ON THE COVER North Coast Journal Weekly
PUBLISHER  |  IN THE GARDEN  |  CALENDAR


YOU FLIP ON THE TELEVISION. SMOKE IS STREAMING OUT OF THE NORTH TOWER. Its twin stands gleaming and untouched in the morning sunlight (is the sky really that blue over New York?). A plane approaches. A jet. It banks smoothly. Incredibly, it flies right into the giant pillar of glass and steel that is the south tower. For a nanosecond it disappears, is swallowed whole, and then a giant orange fireball belches out of the skyscraper like an angry god. You sit down. Your mind tells you that bodies are burning and exploding, but you don't get it. It's too bizarre. It's happening too fast. It's too much like a movie. You need to see it again. Maybe then you'll be able to feel.

But you don't feel. You just get more numb. You think of the Kennedy assassination, the Zapruder film, the president's head snapping backward, the first lady climbing onto the back of the Lincoln to retrieve a piece of her husband's skull. This is worse than that. This is thousands of people dying horribly, people jumping out of windows a thousand feet up, sheer chaos, terror. You never understood what terror was before.

Now you're starting to feel. A slight sickness in the stomach. A coldness spreading up the spine. You feel jumpy. You can't sit still. A shudder passes through your body. You'd like to think you're shaking with rage. But you know it's fear.

And when the towers collapse, first one and a little later the other, you're somehow not so surprised. It's not that you expected it. It's just that you've lost the mental energy necessary to feel amazement. It's not like a movie anymore. It's like a dream, disastrous to the point of absurdity. The buildings have vaporized right in front of you. They've become enormous billowing clouds rushing through the canyons of Manhattan, bearing down on screaming people running so fast they're literally coming out of their shoes. You almost want to laugh. Is this real?

One Year Later [photo of burning towers]

Pearl Harbor was never forgotten. Neither was Dallas. Sept. 11 will never be forgotten either -- although what has disappeared, along with the 3,000-odd victims, is the shock, the blunt impact of the event, the numbness, the disbelief, the overwhelming need on that day to make contact with another human being, any human being, and say "Can you believe....?" It was as if by talking to another person people could verify the reality of what had taken place, assure themselves that while the attacks were insanely evil, the world they hadn't known they depended on so much was still there, familiar and unchanged, secure.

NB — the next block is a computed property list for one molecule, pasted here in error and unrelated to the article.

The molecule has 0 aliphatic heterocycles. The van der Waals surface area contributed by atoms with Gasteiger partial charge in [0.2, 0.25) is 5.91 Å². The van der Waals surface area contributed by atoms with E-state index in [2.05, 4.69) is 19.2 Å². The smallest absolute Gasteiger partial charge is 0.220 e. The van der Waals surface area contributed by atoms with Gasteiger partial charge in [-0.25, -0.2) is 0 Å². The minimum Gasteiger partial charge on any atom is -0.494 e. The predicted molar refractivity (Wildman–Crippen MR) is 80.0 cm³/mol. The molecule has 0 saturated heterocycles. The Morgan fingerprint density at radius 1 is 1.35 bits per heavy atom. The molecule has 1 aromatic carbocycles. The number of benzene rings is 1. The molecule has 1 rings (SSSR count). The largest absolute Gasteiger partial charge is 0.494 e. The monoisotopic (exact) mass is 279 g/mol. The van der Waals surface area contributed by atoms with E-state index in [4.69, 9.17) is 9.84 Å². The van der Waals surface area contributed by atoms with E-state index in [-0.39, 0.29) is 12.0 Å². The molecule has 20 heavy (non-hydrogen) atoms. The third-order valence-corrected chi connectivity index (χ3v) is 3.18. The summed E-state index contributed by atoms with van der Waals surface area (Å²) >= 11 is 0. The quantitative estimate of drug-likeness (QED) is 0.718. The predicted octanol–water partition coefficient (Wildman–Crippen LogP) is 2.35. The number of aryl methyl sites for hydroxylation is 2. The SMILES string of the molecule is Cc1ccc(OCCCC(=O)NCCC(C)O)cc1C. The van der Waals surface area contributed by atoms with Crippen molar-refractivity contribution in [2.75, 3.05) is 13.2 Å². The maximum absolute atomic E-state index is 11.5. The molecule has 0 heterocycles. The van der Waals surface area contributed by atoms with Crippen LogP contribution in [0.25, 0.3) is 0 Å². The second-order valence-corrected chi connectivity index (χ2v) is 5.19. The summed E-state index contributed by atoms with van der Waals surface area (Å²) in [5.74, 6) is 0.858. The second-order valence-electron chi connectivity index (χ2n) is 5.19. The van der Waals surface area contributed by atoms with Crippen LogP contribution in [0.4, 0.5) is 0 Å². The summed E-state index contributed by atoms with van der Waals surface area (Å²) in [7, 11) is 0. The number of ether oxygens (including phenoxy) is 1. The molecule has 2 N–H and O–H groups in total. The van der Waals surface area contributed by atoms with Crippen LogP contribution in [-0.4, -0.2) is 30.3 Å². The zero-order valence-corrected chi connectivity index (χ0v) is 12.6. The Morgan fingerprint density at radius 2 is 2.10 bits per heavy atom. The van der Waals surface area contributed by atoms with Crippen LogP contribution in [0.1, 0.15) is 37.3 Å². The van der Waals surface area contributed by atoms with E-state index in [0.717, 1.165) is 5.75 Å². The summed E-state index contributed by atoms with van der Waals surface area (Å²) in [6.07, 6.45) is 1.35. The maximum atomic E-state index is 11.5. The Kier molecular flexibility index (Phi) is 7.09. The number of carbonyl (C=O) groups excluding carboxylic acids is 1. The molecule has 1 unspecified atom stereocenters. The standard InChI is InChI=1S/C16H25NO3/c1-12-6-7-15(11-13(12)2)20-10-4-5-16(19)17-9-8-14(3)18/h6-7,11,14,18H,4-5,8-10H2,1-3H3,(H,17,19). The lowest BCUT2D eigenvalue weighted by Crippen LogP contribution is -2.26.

One year later, the attacks have faded, but what they spawned is still very much with us -- a global war on terrorism; increased security measures, both at airports and elsewhere; concerns about government intrusion into civil liberties. A war against Iraq, a possibility even without Sept. 11, appears to have greater urgency. Where all this is headed no one knows, but one thing is clear -- like it or not, the old familiar world has changed. For most Americans, at least those not directly affected by the attacks, life may be much the same. But the planet we all live on has become a more dangerous and unpredictable place.
Presented in this issue are a variety of stories having to do with 9-11 and its aftermath from the perspective of folks in the Humboldt region. Some remain deeply affected by the events of 12 months ago, others say they've moved on. But no one's forgotten. They never will.


-- Keith Easthouse

UNFINISHED DREAMS
Remembering Richard J. Guadagno
WHY DO THEY HATE US?
A persistent question
 TOLERANCE OR PATRIOTISM?
Addressing Sept. 11 in the schools
 WING TAKES FLIGHT
Local business prospers since 9-11 
 A LASTING IMPACT ON TRAVEL
North Coast travel businesses 
 CIVIL LIBERTIES AT RISK?
Abdul Aziz fears loss of freedoms
 HUMBOLDT NOT A LIKELY TARGET
Isolated location and lack of big industry
THE MANY 'TRUTHS' BEHIND 9-11
Conspiracy theories 
 ONCE LABELED A TERRORIST, CHERNEY REFLECTS
Earth First! activist Darryl Cherney
WRITERS AND ARTISTS RESPOND
Books, music 
 IN THE EYE OF THE BEHOLDER
Diverse views of North Coast residents on the attacks
 THE GRIEF HAS PASSED; SPIRITUAL ISSUES REMAIN
Religious leaders discuss Sept. 11


PUBLISHER  |  IN THE GARDEN  |  CALENDAR


Comments? E-mail the Journal: ncjour@northcoast.com

North Coast Journal banner

© Copyright 2002, North Coast Journal, Inc.